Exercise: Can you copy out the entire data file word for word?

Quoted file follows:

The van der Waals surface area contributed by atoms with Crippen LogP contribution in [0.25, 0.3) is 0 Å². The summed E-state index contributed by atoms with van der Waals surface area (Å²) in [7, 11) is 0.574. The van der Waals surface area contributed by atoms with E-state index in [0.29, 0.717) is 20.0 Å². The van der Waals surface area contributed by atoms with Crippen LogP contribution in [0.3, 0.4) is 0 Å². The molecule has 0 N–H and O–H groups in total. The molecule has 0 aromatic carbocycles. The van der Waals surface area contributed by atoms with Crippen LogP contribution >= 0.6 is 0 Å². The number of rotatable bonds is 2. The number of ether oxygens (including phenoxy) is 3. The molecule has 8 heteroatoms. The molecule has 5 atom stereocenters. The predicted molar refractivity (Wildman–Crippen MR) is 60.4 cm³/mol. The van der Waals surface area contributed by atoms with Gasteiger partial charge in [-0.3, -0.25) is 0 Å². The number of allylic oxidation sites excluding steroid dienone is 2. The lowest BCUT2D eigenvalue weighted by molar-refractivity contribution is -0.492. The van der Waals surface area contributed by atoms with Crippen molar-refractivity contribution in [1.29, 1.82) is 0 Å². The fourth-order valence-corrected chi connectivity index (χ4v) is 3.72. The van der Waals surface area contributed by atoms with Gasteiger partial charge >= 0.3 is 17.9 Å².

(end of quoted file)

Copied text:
The van der Waals surface area contributed by atoms with Crippen LogP contribution in [0.25, 0.3) is 0 Å². The summed E-state index contributed by atoms with van der Waals surface area (Å²) in [7, 11) is 0.574. The van der Waals surface area contributed by atoms with E-state index in [0.29, 0.717) is 20.0 Å². The van der Waals surface area contributed by atoms with Crippen LogP contribution in [0.3, 0.4) is 0 Å². The molecule has 0 N–H and O–H groups in total. The molecule has 0 aromatic carbocycles. The van der Waals surface area contributed by atoms with Crippen LogP contribution >= 0.6 is 0 Å². The number of rotatable bonds is 2. The number of ether oxygens (including phenoxy) is 3. The molecule has 8 heteroatoms. The molecule has 5 atom stereocenters. The predicted molar refractivity (Wildman–Crippen MR) is 60.4 cm³/mol. The van der Waals surface area contributed by atoms with Gasteiger partial charge in [-0.3, -0.25) is 0 Å². The number of allylic oxidation sites excluding steroid dienone is 2. The lowest BCUT2D eigenvalue weighted by molar-refractivity contribution is -0.492. The van der Waals surface area contributed by atoms with Crippen molar-refractivity contribution in [1.29, 1.82) is 0 Å². The fourth-order valence-corrected chi connectivity index (χ4v) is 3.72. The van der Waals surface area contributed by atoms with Gasteiger partial charge >= 0.3 is 17.9 Å².